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How Loneliness Ages Your Parrot

Ever feel like your friends keep you young? According to scientists from the University of Veterinary Medicine Vienna, parrots might feel the same way!

Why Do Parrots Love to Socialize?

It goes without saying: parrots are extremely intelligent, sociable animals. Whether they’re trying to join human conversations or chattering with flockmates, our parrots’ eagerness to engage and interact is a huge part of what makes them such endearing companions.

Burrowing parrots perched in a tree

These traits aren’t unique to the birds in our homes. In fact, our pets can trace their affinity for socialization back to their wild relatives. Nearly all wild parrots live in groups, ranging from pairs to enormous flocks composed of thousands of individuals. In Argentina, scientists have recorded colonies of burrowing parrots containing over 30,000 individual nests!

Like people, parrots form complex relationships and hierarchies within their social groups and utilize fascinating systems of vocalization and body language to communicate with one another. Some researchers theorize that parrots developed their high intelligence to navigate these advanced social structures.

In short, socialization is an extremely important part of our parrots’ lives. Lonely parrots can exhibit highly visible signs of distress, like feather plucking and other destructive behavior. But it seems that loneliness can have a deeper impact—one that’s invisible to even the most watchful owners. 

The Cells of Lonely Parrots Hide a Surprising Truth

Researchers from the University of Veterinary Medicine Vienna took a novel approach to examining the effect of loneliness on parrots’ health. Using blood samples from 45 African grey parrots, they determined the relative lengths of telomeres in the birds’ cells.

Two African grey parrots on perches, playing with colorful toys

Telomeres are segments of DNA found in all animal cells, including our own. These segments work a bit like “caps” on the ends of our genetic material. Generally, telomeres start off long when an animal is born but shorten as the animal ages. You might think of telomeres like erasers on pencils: end caps that get worn down over time. 

When the researchers looked at differences in relative telomere lengths between single-housed and pair-housed parrots, they discovered something startling. 9-year-old single-housed birds had telomere lengths comparable to 32-year-old pair-housed birds! To put it another way, parrots that experienced chronic social isolation looked older on a cellular level than parrots that consistently had opportunities to socialize.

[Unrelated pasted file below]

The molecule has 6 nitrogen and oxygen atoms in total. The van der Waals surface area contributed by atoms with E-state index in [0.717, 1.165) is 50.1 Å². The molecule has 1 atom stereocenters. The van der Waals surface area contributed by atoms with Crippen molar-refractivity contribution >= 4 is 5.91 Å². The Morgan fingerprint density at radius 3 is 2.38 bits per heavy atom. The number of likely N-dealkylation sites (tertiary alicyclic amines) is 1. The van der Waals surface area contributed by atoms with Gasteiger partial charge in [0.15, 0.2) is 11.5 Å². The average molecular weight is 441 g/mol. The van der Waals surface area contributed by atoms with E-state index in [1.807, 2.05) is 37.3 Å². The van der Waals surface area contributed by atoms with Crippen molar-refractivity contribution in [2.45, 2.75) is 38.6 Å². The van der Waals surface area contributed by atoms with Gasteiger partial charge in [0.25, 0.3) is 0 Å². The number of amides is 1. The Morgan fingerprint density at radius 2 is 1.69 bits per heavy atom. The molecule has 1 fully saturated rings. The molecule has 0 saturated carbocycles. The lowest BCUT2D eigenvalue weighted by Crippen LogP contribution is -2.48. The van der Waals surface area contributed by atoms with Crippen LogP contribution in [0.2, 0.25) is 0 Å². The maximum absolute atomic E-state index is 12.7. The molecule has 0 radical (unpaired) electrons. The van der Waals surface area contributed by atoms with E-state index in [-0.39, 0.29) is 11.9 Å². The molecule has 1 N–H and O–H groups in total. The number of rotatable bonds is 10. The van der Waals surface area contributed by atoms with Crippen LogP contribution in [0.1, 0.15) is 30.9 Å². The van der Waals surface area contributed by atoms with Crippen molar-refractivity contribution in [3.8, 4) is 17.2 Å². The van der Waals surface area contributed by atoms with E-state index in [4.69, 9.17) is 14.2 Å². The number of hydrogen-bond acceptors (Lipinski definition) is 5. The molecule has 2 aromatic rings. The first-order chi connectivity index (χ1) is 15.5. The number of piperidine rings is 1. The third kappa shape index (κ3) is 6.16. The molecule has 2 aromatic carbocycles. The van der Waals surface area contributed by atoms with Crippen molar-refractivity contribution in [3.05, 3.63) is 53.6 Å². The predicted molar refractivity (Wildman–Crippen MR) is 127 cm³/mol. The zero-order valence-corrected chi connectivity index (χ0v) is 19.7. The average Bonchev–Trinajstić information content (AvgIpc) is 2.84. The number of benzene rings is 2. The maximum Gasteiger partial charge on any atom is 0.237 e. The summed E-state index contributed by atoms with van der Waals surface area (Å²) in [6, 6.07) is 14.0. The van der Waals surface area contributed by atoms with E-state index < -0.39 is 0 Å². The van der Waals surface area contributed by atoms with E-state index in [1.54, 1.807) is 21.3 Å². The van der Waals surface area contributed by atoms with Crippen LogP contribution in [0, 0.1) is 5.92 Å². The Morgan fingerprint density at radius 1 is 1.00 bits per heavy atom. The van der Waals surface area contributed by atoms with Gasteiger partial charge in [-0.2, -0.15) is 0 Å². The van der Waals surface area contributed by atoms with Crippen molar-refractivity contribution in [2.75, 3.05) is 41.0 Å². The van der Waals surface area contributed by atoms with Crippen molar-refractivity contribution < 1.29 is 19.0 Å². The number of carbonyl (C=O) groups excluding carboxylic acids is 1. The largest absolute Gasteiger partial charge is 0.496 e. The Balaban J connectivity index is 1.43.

Interestingly, telomeres shortened at roughly the same rate in both single-housed and pair-housed birds. It seems that social isolation doesn’t speed up the rate of telomere degradation, but may instead cause permanent shortening in an early life period that the researchers weren’t able to observe firsthand.  

Why Is Telomere Shortening in Lonely Parrots So Important?

These findings suggest that chronic loneliness isn’t just a surface-level inconvenience for our parrots. In fact, it can cause damage right down to the cellular level.

Artist's depiction of telomeres on a chromosome

There’s a lot scientists still don’t understand about telomeres and their role in animal cells. However, recent research has established that telomeres tend to shorten more rapidly when cells are exposed to higher levels of stress. In humans, there may be links between telomere length, lifespan, and susceptibility to certain diseases.

While we can’t be certain whether the same links exist in parrots, research continues to underscore the importance of proper socialization for our feathered friends.

Of course, keeping these uniquely intelligent animals entertained requires both knowledge and creativity on our end. Check out our article on interacting with your parrot for pointers on keeping playtime fun and fulfilling. We cover everything from birdie basketball to using nutritious, delicious treats to shake things up. As the science shows, being a good flockmate to your parrot can have a further reaching impact than many would expect.

Works Referenced

  1. Aydinonat, D., Penn, D. J., Smith, S., Moodley, Y., Hoelzl, F., Knauer, F., & Schwarzenberger, F. (2014). Social isolation shortens telomeres in African Grey parrots (Psittacus erithacus erithacus). PLoS One, 9(4), e93839. https://doi.org/10.1371/journal.pone.0093839
  2. Baukhagen, H., & Engell, M. (2022). Avian cognition and the implications for captive parrot welfare. Animal Welfare, 31(2), 257-267. https://doi.org/10.7120/09627286.31.2.009
  3. Domínguez-de-Barros, A., Sifaoui, I., Borecka, Z., Dorta-Guerra, R., Lorenzo-Morales, J., Castro-Fuentes, R., & Córdoba-Lanús, E. (2023). An approach to the effects of longevity, sexual maturity, and reproduction on telomere length and oxidative stress in different Psittacidae species. Frontiers in Genetics, 14. https://doi.org/10.3389/fgene.2023.1156730
  4. Epel, E. S., Blackburn, E. H., Lin, J., Dhabhar, F. S., Adler, N. E., Morrow, J. D., & Cawthon, R. M. (2004). Accelerated telomere shortening in response to life stress. Proceedings of the National Academy of Sciences, 101(49), 17312-17315. https://doi.org/10.1073/pnas.0407162101
  5. Masello, J. F., Pagnossin, M. L., Sommer, C., & Quillfeldt, P. (2006). Population size, provisioning frequency, flock size and foraging range at the largest known colony of Psittaciformes: the Burrowing Parrots of the north-eastern Patagonian coastal cliffs. Emu-Austral Ornithology, 106(1), 69-79. https://doi.org/10.1071/MU04047
  6. Wanker, R., Bernate, L. C., & Franck, D. (1996). Socialization of spectacled parrotlets Forpus conspicillatus: The role of parents, crèches and sibling groups in nature. Journal für Ornithologie, 137, 447-461. https://doi.org/10.1007/BF01661101